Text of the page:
Featured Research

from universities, journals, and other organizations

Japanese Space Probe's View Of Large Magellanic Cloud: Star Formation At Work

Date:
November 13, 2006
Source:
European Space Agency
Summary:
The infrared surveyor AKARI, a Japan Aerospace Exploration Agency (JAXA) mission with ESA participation, is nearing the completion of its first scan of the entire sky. During this phase of the mission, it has supplied the largest wavelength coverage of the Large Magellanic Cloud to date, and provided fascinating new images of this galaxy.

This false-colour view of the Large Magellanic Cloud is a composite of images taken by AKARI at far-infrared wavelengths (60, 90 and 140 microns). The Large Magellanic Cloud is a neighbour galaxy to the Milky Way.
Credit: Image courtesy of JAXA

The infrared surveyor AKARI, a Japan Aerospace Exploration Agency (JAXA) mission with ESA participation, is nearing the completion of its first scan of the entire sky. During this phase of the mission, it has supplied the largest wavelength coverage of the Large Magellanic Cloud to date, and provided fascinating new images of this galaxy.

The Large Magellanic Cloud is a neighbouring galaxy to the Milky Way, the galaxy to which our Solar System belongs. It is located extremely close by astronomical standards, at a distance of 160000 light years and it contains about 10 thousand million stars, about one tenth of our Galaxy's stellar population.

The first image is a far-infrared view obtained by the Far-Infrared Surveyor (FIS) instrument on board AKARI. It reveals the distribution of interstellar matter – dust and gas – over the entire galaxy. Dust grains in these interstellar clouds are heated by the light from newly born stars, and subsequently re-radiate this energy in the form of infrared light. So, the infrared emission indicates that many stars are currently being formed. Such copious star formation activity across a whole galaxy is called a 'star burst'.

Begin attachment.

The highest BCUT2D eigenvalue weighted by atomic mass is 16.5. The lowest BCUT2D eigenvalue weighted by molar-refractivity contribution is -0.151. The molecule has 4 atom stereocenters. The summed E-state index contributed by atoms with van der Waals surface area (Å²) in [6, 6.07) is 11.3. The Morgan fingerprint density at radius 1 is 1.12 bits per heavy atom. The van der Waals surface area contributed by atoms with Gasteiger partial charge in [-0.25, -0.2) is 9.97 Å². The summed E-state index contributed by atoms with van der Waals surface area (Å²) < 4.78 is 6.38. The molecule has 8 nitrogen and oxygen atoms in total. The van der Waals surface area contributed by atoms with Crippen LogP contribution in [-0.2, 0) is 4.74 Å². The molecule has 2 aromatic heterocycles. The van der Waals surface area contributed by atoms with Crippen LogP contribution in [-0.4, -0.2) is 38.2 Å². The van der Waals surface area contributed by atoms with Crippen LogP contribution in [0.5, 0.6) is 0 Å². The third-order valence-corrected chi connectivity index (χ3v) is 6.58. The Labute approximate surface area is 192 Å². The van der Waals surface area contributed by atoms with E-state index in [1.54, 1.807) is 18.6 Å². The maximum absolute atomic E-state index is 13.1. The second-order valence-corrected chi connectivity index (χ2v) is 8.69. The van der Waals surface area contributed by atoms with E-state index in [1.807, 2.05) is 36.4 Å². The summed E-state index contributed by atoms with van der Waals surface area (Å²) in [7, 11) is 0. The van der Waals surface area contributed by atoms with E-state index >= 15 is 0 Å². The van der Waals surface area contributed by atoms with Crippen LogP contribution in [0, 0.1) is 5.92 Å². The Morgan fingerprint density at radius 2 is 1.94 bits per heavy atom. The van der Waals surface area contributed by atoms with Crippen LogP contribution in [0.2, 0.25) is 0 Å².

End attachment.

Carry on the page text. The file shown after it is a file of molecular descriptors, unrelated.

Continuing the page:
The nature of the Large Magellanic Cloud is further revealed by the contrasting distribution of the interstellar matter and the stars. The interstellar matter forms a disk-like structure whilst the stars are located in the 'spindle' shape in the lower half of the image. This shows that the two components are clearly displaced from one another.

Astronomers believe that the observed star formation and the displacement of these two components in the Large Magellanic Cloud were both triggered by the gravitational force generated by our own Galaxy, the Milky Way.

The bright region in the bottom-left of the image is known as the 'Tarantula Nebula'. It is a very productive factory of stars.

The second image was taken at near- and mid-infrared wavelengths by AKARI's Infrared Camera (IRC), and provides a close-up view of part of the Large Magellanic Cloud.

This image shows many old stars (visible as white dots) in addition to the interstellar clouds. It enables astronomers to study the way stars recycle their constituent gases and return them to the interstellar medium at the end of their lives.

These and new data obtained by AKARI will unlock the secrets of how both the Large Magellanic Cloud and our own Galaxy have formed and evolved to their current state.

AKARI was launched on 21 February 2006. It started its all-sky survey observations in May 2006 and will complete its first sky coverage in November this year. According to current estimations, about 70 percent of the whole sky has so far been imaged by AKARI.

JAXA's AKARI project is carried out with the main participation of the following institutes: the Nagoya University, the University of Tokyo, the National Astronomical Observatory Japan, the European Space Agency (ESA), the Imperial College of London, the University of Sussex, the Open University (UK), the University of Groningen / SRON (The Netherlands), the Seoul National University (Korea). The far-infrared detectors were developed under collaboration with The National Institute of Information and Communications Technology in Japan.